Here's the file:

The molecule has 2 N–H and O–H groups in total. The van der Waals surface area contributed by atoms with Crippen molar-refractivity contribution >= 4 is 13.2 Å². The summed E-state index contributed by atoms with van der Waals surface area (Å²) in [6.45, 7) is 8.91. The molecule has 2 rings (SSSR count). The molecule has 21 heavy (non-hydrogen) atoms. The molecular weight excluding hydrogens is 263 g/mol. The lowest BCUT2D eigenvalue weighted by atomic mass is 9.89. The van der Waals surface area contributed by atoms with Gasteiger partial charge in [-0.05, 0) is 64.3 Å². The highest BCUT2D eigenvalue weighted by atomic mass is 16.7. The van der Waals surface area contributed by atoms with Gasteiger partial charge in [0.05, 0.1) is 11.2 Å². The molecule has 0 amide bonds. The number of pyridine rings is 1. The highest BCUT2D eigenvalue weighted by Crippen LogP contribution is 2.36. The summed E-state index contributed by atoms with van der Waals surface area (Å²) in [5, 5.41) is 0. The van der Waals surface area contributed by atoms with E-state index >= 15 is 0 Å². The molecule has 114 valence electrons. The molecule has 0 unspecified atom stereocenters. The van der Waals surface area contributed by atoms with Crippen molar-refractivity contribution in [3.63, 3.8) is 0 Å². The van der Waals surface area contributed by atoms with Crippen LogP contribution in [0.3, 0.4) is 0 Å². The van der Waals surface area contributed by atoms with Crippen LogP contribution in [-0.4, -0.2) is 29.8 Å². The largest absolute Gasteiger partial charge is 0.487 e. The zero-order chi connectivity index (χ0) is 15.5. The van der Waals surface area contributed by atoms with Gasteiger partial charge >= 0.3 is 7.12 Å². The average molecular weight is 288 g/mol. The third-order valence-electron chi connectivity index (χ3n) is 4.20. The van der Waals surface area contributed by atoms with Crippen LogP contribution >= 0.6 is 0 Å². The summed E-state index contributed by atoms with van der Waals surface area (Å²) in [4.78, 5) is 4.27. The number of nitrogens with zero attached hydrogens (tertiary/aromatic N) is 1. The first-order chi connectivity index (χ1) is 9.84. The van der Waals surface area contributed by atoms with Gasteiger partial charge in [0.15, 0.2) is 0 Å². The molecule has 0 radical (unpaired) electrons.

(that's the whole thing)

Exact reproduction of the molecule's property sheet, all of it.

The molecule has 2 N–H and O–H groups in total. The van der Waals surface area contributed by atoms with Crippen molar-refractivity contribution >= 4 is 13.2 Å². The summed E-state index contributed by atoms with van der Waals surface area (Å²) in [6.45, 7) is 8.91. The molecule has 2 rings (SSSR count). The molecule has 21 heavy (non-hydrogen) atoms. The molecular weight excluding hydrogens is 263 g/mol. The lowest BCUT2D eigenvalue weighted by atomic mass is 9.89. The van der Waals surface area contributed by atoms with Gasteiger partial charge in [-0.05, 0) is 64.3 Å². The highest BCUT2D eigenvalue weighted by atomic mass is 16.7. The van der Waals surface area contributed by atoms with Gasteiger partial charge in [0.05, 0.1) is 11.2 Å². The molecule has 0 amide bonds. The number of pyridine rings is 1. The highest BCUT2D eigenvalue weighted by Crippen LogP contribution is 2.36. The summed E-state index contributed by atoms with van der Waals surface area (Å²) in [5, 5.41) is 0. The van der Waals surface area contributed by atoms with E-state index >= 15 is 0 Å². The molecule has 114 valence electrons. The molecule has 0 unspecified atom stereocenters. The van der Waals surface area contributed by atoms with Crippen molar-refractivity contribution in [3.63, 3.8) is 0 Å². The van der Waals surface area contributed by atoms with Crippen LogP contribution in [0.3, 0.4) is 0 Å². The van der Waals surface area contributed by atoms with Crippen LogP contribution in [-0.4, -0.2) is 29.8 Å². The largest absolute Gasteiger partial charge is 0.487 e. The zero-order chi connectivity index (χ0) is 15.5. The van der Waals surface area contributed by atoms with Gasteiger partial charge >= 0.3 is 7.12 Å². The average molecular weight is 288 g/mol. The third-order valence-electron chi connectivity index (χ3n) is 4.20. The van der Waals surface area contributed by atoms with Crippen LogP contribution >= 0.6 is 0 Å². The summed E-state index contributed by atoms with van der Waals surface area (Å²) in [4.78, 5) is 4.27. The number of nitrogens with zero attached hydrogens (tertiary/aromatic N) is 1. The first-order chi connectivity index (χ1) is 9.84. The van der Waals surface area contributed by atoms with Gasteiger partial charge in [0.15, 0.2) is 0 Å². The molecule has 0 radical (unpaired) electrons.